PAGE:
indieRepublik is extremely proud to premiere Flowers From Where You Go, the fourth song announcing a new project from Berlin indie stalwarts The Somnambulist.
“Flowers from Where You Go” is the new single taken from “Some More Songs Lost in Themselves”, a new EP to be released December 2 via Slowing Records. It contains 6 wonderful songs that reveal the musical diversity and expertise of a band that in a decade-long-career is finding its own path between alternative rock and experimental pop.
The Music video for the song was written, edited and directed by band member Marco Bianciardi.
In Spring 2020, shortly after the first lockdown in Berlin came to an end, Marco Bianciardi (vocals, guitar), Leon Griese (drums) and Isabel Rößler (bass, who had joined the band half a year before then) finally met again in the practice room. Here they began writing a follow-up album to Hypermnesiac, which was just released the February prior. The initial project – an LP titled “All Strain is Over”, a liberating hymn to celebrate the future end of the pandemic – ran aground a year later because of further lockdowns and the departure of Rößler from the band. Griese and Bianciardi then decided to split the accumulated material in two parts and complete the production of two distinct EPs as a duo, with the involvement of a number of guest musicians for recording.
Some More Songs Lost in Themselves is the first of these EPs to be released, recorded with the composer and multi-instrumentalist Paul Peuker on bass. Six impressionistically brief songs that develop and refine the band’s path undertaken in the preceding album of simplification, synthesis and innovation of their language; featuring more accessible, direct and effective musical solutions, while retaining the courage, tension and sense of fracture typical of their previous works. Thanks to Rößler’s contribution to the songwriting process, the songs gain a particularly playful and minimalistic approach.
From the supernaturally groovy bubblegum pop of The Freewheelers and All Strain is Over, to the caustic and glam-rocking bittersweetness of Flowers from Where You Go and Lowerin’ Sun, through the ambiguity, fierceness and angularity of Not a Song for You and Lametech, these shapeshifting songs wander into borderless territories in a way that is highly cinematic and, paradoxically, easy-listening and deeply complex at once.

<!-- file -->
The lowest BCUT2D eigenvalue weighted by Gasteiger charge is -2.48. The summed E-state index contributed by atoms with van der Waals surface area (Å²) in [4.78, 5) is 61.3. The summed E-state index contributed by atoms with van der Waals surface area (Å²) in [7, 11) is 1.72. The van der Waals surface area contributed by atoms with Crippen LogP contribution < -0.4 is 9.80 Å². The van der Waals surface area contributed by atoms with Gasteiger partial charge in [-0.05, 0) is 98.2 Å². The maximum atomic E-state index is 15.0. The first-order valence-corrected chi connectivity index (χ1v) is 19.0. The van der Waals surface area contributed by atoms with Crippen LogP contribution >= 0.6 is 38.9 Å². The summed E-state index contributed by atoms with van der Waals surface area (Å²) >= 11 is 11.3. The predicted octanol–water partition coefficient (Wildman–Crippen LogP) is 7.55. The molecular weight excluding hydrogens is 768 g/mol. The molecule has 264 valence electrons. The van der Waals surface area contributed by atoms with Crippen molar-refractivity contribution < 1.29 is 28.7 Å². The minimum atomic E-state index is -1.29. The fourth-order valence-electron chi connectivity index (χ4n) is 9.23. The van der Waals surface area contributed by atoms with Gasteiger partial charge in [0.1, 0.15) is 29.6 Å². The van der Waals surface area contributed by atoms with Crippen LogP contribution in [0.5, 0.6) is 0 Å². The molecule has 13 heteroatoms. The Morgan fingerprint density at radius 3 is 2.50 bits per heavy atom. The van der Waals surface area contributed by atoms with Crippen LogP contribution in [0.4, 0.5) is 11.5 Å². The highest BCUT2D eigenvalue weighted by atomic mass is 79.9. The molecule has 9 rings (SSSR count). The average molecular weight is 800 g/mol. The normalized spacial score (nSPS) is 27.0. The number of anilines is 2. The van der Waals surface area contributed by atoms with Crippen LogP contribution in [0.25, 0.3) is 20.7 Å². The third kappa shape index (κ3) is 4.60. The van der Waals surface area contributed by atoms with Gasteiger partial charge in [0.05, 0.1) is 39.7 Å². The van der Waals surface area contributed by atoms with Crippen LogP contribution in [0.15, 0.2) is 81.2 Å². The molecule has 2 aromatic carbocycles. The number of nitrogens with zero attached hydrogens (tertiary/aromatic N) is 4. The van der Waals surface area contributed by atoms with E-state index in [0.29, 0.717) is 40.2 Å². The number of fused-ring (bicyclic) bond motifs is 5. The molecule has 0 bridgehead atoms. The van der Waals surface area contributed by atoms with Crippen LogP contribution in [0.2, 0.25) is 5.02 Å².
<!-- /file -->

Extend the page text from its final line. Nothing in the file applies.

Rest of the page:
This, as a rough approximation, is the blistering material of a record which sounds like breaking the perception of time (like the dream of a long journey experienced within a contradicting length of time) and, with repeated playing, seems to both reveal and conceal its own secret: the ever-thickening mystery behind the hall of mirrors where The Somnambulist’s songs come from.
The Somnambulist is a Berlin based music project with an ongoing history of more than ten years, which combines the input of an international musicians’ collective with unique, ever-changing interpretations in an interdisciplinary approach to view music as a transient infinite medium.
Their intent to both respectfully acknowledge and surpass definitions and boundaries of genres are a key element as to why it seems difficult, even nonsensical to attach a singular style to their work.
If pinned down, they have been known to combine characteristics from Psychedelic and Alternative Rock to elements of Jazz, Experimental and Classical Music, soaking up influences from multi-faceted musicians and bands such as Frank Zappa, The Beatles, Radiohead, dEUS, Sonic Youth, Nick Cave or Tom Waits.
They have been deemed by critics as following in the tradition of Berlin inspired musical innovation as done by David Bowie, Brian Eno and Iggy Pop in the late 70’s and subsequently developed by The Bad Seeds and Einstürzende Neubauten. Marco Bianciardi, Leon Griese and Nicolas Haumann are the current members of The Somnambulist which, after four albums, continues to be characterized by meticulous, determined and febrile explorations, proving itself against all odds with success in staying true to its artistic nature. If there is still new musical ground to break, this band will certainly be a collective part of it.